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At 7th level, rogues gain the Evasion feature:

Beginning at 7th level, you can nimbly dodge out of the way of certain area effects, such as an ancient red dragon’s fiery breath or an ice storm spell. When you are subjected to an effect that allows you to make a Dexterity saving throw to take only half damage, you instead take no damage if you succeed on the saving throw, and only half damage if you fail.

Monks also gain a feature with the same name, although the wording is slightly different:

At 7th level, your instinctive agility lets you dodge out of the way of certain area effects, such as a blue dragon’s lightning breath or a fireball spell. When you [...remaining text is identical]

The Immolation spell certainly allows a Dexterity save for half damage, but it is not an "area effect":

Flames wreathe one creature you can see within range. The target must make a Dexterity saving throw. It takes 8d6 fire damage on a failed save, or half as much damage on a successful one. [...]

Given that Evasion mentions dodging "certain area effects", does that prevent it from working against spells that do not target an area, such as immolation? Or does Evasion apply to all Dexterity saves for half damage?

Other spells that call for a Dex save for half damage without an area effect include enervation and hellish rebuke. Possibly also chain lightning and flaming sphere, though it's less clear for those. In addition, Acid splash and sacred flame, when cast by an evocation wizard with Potent Cantrip, would also satisfy this criterion. Of course, there are likely also some non-spell effects that fall into this category, although those are more difficult to search for.

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  • \$\begingroup\$ When you ask "Given that Evasion mentions dodging 'certain area effects', does that prevent it from working against spells that do not target an area, such as immolation? Or does evasion apply to all Dexterity saves for half damage?" what is the basis for thinking that Evasion works even on anything that isn't an area of effect? I'm not sure which part is unclear to you. \$\endgroup\$ – gszavae Feb 7 at 15:52
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    \$\begingroup\$ @pwi Two things. 1. It's not clear from the wording whether "certain area effects" is just an example of what kind of effect a rogue can dodge with evasion. 2. In practice I've never heard anyone mention or acknowledge the restriction to area effects in actual play. I only became aware of it from this answer, which mentions the area effect restriction. (Edit: I have a bit more to say on this. I'll edit the question.) \$\endgroup\$ – Ryan C. Thompson Feb 7 at 17:09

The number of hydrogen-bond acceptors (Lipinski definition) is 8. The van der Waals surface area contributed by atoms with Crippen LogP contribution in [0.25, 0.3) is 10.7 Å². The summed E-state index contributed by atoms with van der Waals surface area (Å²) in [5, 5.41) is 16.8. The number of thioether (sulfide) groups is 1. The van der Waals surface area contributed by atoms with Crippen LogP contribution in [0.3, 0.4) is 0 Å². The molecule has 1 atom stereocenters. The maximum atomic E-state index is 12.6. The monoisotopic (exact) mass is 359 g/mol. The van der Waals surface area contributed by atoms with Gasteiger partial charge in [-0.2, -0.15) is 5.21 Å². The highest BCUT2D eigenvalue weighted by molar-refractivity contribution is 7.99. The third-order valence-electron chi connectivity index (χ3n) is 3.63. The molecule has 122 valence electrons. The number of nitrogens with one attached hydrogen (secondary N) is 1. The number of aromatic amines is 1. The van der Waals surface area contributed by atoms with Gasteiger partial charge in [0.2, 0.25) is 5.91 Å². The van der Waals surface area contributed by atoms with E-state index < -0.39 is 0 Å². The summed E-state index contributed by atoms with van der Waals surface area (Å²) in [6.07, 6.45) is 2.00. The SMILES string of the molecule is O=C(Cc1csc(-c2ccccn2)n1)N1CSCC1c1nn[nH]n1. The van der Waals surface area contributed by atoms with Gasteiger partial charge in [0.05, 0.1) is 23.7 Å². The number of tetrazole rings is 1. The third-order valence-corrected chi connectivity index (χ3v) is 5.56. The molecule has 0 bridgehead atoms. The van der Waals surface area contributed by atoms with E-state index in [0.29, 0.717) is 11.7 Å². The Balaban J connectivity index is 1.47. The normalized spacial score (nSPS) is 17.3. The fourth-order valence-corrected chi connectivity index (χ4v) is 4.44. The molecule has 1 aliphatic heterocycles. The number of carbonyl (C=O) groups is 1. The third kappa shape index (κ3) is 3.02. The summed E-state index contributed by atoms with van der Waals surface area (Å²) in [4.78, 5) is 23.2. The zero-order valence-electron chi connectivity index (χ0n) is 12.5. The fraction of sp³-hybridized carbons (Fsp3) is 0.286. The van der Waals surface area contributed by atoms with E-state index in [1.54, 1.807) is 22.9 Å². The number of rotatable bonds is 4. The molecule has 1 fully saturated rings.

• \$\begingroup\$ @pwi Well, I was going to say that many traps fall into this category, but actually, it seems that none of the sample traps in the DMG do. They're all either not dex-save-for-half, or they actually do affect an area, so the answer to this question is irrelevant for those. \$\endgroup\$ – Ryan C. Thompson Feb 7 at 17:23
  • \$\begingroup\$ ...I just noticed that the monk's Evasion feature mentions fireball, where the rogue's mentions ice storm. \$\endgroup\$ – V2Blast Feb 7 at 19:10
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    \$\begingroup\$ @V2Blast They also mention different dragons' breath. \$\endgroup\$ – Ryan C. Thompson Feb 7 at 19:14
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Yes

Despite the first sentence in the paragraph mentioning "certain area effects", I believe the second part is more important:

When you are subjected to an effect that allows you to make a Dexterity saving throw to take only half damage, you instead take no damage if you succeed on the saving throw, and only half damage if you fail.

This does not mention only spells that have a specified area. There is an argument that 5th edition has no 'fluff text' hence the 1st sentence still applies. But it does have the concept that rules should be read as plain English, and I believe this is a case where a plain English word ('area') unfortunately coincides with a rules-term used in spell descriptions.

Another way of looking at this is that all spells that require a Dexterity saving throw have some area, otherwise there would be nothing to attempt to dodge away from (which is exactly what a Dex save represents). It's just that sometimes, for spells such as Sacred Flame or Immolation, that area covers only a single individual creature and hence there is no requirement to have an 'Area' stated in the spell description.

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    \$\begingroup\$ How would you reconcile this with sanctuary using "area effects" in a game-defined sort of way? The spell protects you from "an attack or a harmful spell" but "doesn't protect the warded creature from area effects" Clearly an "area effect" must be something or the spell wouldn't mention it \$\endgroup\$ – Medix2 Feb 7 at 15:33
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    \$\begingroup\$ @Medix2: Consider Sacred Flame, which requires a Dex save, but doesn't state an area compared to Fireball which does (with my interpretation that Sacred Flame still has a "single target area"). Casting Sacred Flame at Sanctuary-protected target X: "Ha ha! I can target X with my spe...oh, no I can't unless I make a Wisdom save! (target still required)". Compare: "Ha ha! I can target my fireball that spot 10' to the left of X and still get him!". \$\endgroup\$ – PJRZ Feb 7 at 15:44